ISSN 1671-3710
CN 11-4766/R

Advances in Psychological Science ›› 2024, Vol. 32 ›› Issue (2): 318-329.doi: 10.3724/SP.J.1042.2024.00318

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The facilitation effect of audiovisual perceptual training on the cognitive ability in older adults and its mechanisms

YANG Weiping1,4, LI Ruizhi1, LI Shengnan2, LIN jinfei1, REN Yanna3()   

  1. 1Department of Psychology, Faculty of Education, Hubei University, Wuhan 430062, China
    2Cognitive Neuroscience Laboratory, Graduate School of Interdisciplinary Science and Engineering in Health Systems, Okayama University, Okayama 700-8530, Japan
    3Department of Psychology, College of Humanities and Management, Guizhou University of Traditional Chinese Medicine, Guiyang 550025, China
    4Brain and Cognition Research Center (BCRC), Faculty of Education, Hubei University, Wuhan 430062, China
  • Received:2023-07-28 Online:2024-02-15 Published:2023-11-23
  • Contact: REN Yanna


Along with aging, older adults often experience a significant deterioration in their vision and hearing. Single-channel visual training can enhance older adults' perception of texture features, direction discrimination, contrast sensitivity, stereovision sensitivity, and to some extent, it can also transfer to untrained cognitive abilities such as visual working memory and attention. However, there are drawbacks, including the limited variety of training materials and tasks, as well as incomplete research on the neural mechanisms underlying the transfer of visual training. Single-channel auditory training can enhance older adults' speech perception and recognition, compensating for the decline in their ability to perceive speech in noisy backgrounds and improving their deteriorating auditory abilities. However, it is still uncertain how much training is required to induce changes in older adults' auditory abilities and other aspects, and the transfer effects of auditory training on untrained cognitive functions are relatively limited. Moreover, older adults are exposed to more multimodal stimuli in their daily lives compared to single-modal stimuli, but research has not demonstrated that single-channel visual or auditory training can enhance cross-channel perceptual abilities in older adults. In a word, single-channel perceptual training has relatively limited improvement of cognitive ability in older adults.

Studies have revealed that audiovisual cross-modal interactions have a compensatory and facilitative effect in alleviating the declining perceptual ability of older adults in single modalities. Compared to single-channel training, audiovisual training has shown to be more effective in improving perceptual training efficiency in older adults. Thus, researchers have conducted perceptual training for older adults using a cross-modal approach that leverages the promotion and compensation of information across visual and auditory channels. This approach aims to investigate the effects of such training on improving cognitive abilities in older adults. The simultaneity judgment task and temporal order judgment task are commonly used training paradigms in studies related to cross-modal temporal perception training in older adults. Audiovisual perceptual training in older adults primarily focuses on audiovisual sensitivity, namely the audiovisual temporal binding window. The results indicate that audiovisual perceptual training significantly narrows the temporal binding window in older adults, providing advantages in improving their perceptual discrimination sensitivity. Audiovisual perceptual training enhanced the brain’s neural processing efficiency for audiovisual stimuli, highlighting the advantages of cross-modal training. It even shows potential in enhancing cognitive functions in older adults with mild cognitive impairment (MCI). However, researches predominantly center on audiovisual sensitivity at present, specifically the temporal binding window. There is a shortage of studies targeting the enhancement of audiovisual integration ability, particularly in terms of adaptive compensatory effects in older adults.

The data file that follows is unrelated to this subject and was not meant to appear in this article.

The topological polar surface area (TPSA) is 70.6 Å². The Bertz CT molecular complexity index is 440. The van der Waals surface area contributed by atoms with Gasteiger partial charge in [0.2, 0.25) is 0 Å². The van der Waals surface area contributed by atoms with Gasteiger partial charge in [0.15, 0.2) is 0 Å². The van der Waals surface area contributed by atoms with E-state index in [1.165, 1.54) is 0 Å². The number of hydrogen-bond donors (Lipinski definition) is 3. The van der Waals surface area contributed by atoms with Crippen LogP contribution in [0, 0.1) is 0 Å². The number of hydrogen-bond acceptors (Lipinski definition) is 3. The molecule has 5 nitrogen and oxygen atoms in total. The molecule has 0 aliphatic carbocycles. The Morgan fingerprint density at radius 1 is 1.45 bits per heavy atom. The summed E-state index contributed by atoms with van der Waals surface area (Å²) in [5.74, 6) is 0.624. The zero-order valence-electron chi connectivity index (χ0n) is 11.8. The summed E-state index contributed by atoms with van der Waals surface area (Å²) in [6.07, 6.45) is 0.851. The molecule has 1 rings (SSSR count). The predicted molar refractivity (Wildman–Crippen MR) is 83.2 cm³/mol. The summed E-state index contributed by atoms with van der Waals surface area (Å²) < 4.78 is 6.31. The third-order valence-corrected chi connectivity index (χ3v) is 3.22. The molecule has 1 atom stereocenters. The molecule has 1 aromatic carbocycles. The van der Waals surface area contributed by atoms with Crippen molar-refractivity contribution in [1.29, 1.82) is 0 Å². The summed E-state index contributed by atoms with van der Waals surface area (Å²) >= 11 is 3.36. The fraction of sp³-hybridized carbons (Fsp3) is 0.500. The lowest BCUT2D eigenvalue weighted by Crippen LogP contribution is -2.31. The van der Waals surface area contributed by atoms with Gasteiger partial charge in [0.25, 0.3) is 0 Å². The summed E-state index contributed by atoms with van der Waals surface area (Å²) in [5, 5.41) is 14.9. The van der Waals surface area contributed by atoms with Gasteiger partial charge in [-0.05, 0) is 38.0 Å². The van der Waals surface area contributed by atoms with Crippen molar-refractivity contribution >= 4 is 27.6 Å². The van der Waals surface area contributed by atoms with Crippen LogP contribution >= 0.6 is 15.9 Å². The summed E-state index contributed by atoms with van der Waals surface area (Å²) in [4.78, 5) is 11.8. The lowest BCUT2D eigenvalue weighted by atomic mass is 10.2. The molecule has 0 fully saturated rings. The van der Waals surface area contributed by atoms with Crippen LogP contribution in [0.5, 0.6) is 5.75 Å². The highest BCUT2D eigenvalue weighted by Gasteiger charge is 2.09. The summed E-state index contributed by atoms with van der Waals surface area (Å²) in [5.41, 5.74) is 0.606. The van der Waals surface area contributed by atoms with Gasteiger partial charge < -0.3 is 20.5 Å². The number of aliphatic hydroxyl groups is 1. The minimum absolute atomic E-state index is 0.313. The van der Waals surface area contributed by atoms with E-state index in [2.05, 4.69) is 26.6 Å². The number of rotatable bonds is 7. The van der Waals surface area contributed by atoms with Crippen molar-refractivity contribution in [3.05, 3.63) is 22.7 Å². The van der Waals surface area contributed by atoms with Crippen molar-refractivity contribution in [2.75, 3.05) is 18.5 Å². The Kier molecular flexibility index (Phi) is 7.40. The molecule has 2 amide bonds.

In future research, it can be further explored from the following objectives. Firstly, the formulation of precise and efficient audiovisual perceptual training programs, directed towards the targeted enhancement of audiovisual integration abilities, and the elucidation of neural mechanisms underlying compensatory effects in older adults. Secondly, large-scale experiments are to be conducted for a comprehensive examination of key factors contributing to individual variations in training effects. Furthermore, the implementation of long-term training intervention will serve to investigate the population-specificity and durability of these training effects. Thirdly, an exploration of the interplay between brain functionality in healthy older adults and training intensity and duration, with a specific focus on the relevance of intervention load to brain function, is warranted. Additionally, there is a need to probe into the effect of audiovisual perceptual training on integration abilities and transfer effects in individuals afflicted with neurodegenerative diseases. These endeavors are poised to establish a robust scientific framework and furnish novel perspectives for the advancement of perceptual intervention products, thereby bearing profound practical implications for the amelioration of cognitive functions and the overall physical and mental well-being in older adults.

Key words: perceptual training, older adults, audiovisual integration, facilitative effect, targeted enhancement

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